The Yorkshire Terrier, also known as the Broken-Haired Scotch Terrier, the Halifax Blue-and-Tan Terrier, the Yorkshire Blue-and-Tan Terrier and the Yorkie, became best known as a fashionable tiny accessory in the mid-1800s. However, its true origins lie with England’s working class, particularly with miners and weavers who immigrated to England from Scotland in the mid-19th century, where it was a prized ratter. Today’s Yorkie is exclusively a charming companion and a competitive show dog and is one of the world’s most popular of all breeds. It has been described as being fearless, bossy, dynamic, intelligent and lively. When gaiting, a Yorkie gives the impression of being “mounted on wheels,” because its feet typically are not visible under its extremely long, flowing coat. Too much coddling can lead to neurotic behaviors, such as barking and aggression, and Yorkies can be somewhat difficult to housetrain.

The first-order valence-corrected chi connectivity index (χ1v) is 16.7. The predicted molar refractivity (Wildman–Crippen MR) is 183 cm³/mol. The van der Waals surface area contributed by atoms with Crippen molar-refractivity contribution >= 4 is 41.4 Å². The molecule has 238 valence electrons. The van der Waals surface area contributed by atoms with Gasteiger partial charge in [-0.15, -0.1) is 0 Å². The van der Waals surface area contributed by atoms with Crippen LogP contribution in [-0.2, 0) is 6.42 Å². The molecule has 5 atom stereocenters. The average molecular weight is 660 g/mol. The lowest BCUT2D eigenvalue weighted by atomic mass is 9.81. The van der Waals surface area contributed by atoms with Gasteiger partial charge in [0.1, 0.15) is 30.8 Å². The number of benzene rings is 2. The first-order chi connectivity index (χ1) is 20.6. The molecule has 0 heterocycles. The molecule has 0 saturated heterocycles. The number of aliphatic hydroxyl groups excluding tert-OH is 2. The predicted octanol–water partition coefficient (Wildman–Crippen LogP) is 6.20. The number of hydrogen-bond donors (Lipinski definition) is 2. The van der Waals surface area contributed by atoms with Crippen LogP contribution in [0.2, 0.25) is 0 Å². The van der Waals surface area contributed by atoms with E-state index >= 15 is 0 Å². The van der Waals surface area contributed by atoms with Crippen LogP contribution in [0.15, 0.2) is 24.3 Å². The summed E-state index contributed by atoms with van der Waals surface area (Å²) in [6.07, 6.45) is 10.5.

One particular account involving a Yorkshire Terrier helped to endear the breed to millions of people. During World War II, an American soldier named William Wynne reportedly found a tiny Yorkie bitch in a shell hole near the Japanese line in New Guinea. Wynne named her “Smokey.” Smokey apparently rode in Wynne’s backpack and accompanied him on 150 air raids and 12 air-sea rescue missions before the war ended. According to one author: “Yorkshire Terriers have occupied almost every environment with style and moxy, from the mine shafts of northern England to the trenches of World War II to the halls of the White House in the United States, where Richard Nixon’s Yorkie, Pasha, was a regular visitor.” The Yorkshire Terrier was admitted to the American Kennel Club’s Toy Group in 1885.